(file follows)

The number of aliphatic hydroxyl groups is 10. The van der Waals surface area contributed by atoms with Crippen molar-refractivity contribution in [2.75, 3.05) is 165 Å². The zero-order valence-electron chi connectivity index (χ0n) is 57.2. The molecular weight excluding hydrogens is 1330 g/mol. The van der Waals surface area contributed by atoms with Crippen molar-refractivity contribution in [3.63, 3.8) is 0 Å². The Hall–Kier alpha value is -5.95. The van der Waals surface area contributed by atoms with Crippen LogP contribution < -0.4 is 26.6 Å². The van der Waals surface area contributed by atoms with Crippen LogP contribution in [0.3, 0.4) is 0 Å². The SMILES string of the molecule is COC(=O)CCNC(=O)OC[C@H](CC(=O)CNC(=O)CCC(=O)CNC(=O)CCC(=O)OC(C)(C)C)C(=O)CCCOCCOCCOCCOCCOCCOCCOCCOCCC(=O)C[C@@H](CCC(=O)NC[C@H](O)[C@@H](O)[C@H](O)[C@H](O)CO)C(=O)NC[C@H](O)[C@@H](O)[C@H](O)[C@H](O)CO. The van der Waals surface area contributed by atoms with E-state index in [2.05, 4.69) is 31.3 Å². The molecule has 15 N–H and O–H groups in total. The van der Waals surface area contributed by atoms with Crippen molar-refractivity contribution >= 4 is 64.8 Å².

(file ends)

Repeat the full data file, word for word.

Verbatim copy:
The number of aliphatic hydroxyl groups is 10. The van der Waals surface area contributed by atoms with Crippen molar-refractivity contribution in [2.75, 3.05) is 165 Å². The zero-order valence-electron chi connectivity index (χ0n) is 57.2. The molecular weight excluding hydrogens is 1330 g/mol. The van der Waals surface area contributed by atoms with Crippen molar-refractivity contribution in [3.63, 3.8) is 0 Å². The Hall–Kier alpha value is -5.95. The van der Waals surface area contributed by atoms with Crippen LogP contribution < -0.4 is 26.6 Å². The van der Waals surface area contributed by atoms with Crippen LogP contribution in [0.3, 0.4) is 0 Å². The SMILES string of the molecule is COC(=O)CCNC(=O)OC[C@H](CC(=O)CNC(=O)CCC(=O)CNC(=O)CCC(=O)OC(C)(C)C)C(=O)CCCOCCOCCOCCOCCOCCOCCOCCOCCC(=O)C[C@@H](CCC(=O)NC[C@H](O)[C@@H](O)[C@H](O)[C@H](O)CO)C(=O)NC[C@H](O)[C@@H](O)[C@H](O)[C@H](O)CO. The van der Waals surface area contributed by atoms with E-state index in [2.05, 4.69) is 31.3 Å². The molecule has 15 N–H and O–H groups in total. The van der Waals surface area contributed by atoms with Crippen molar-refractivity contribution >= 4 is 64.8 Å².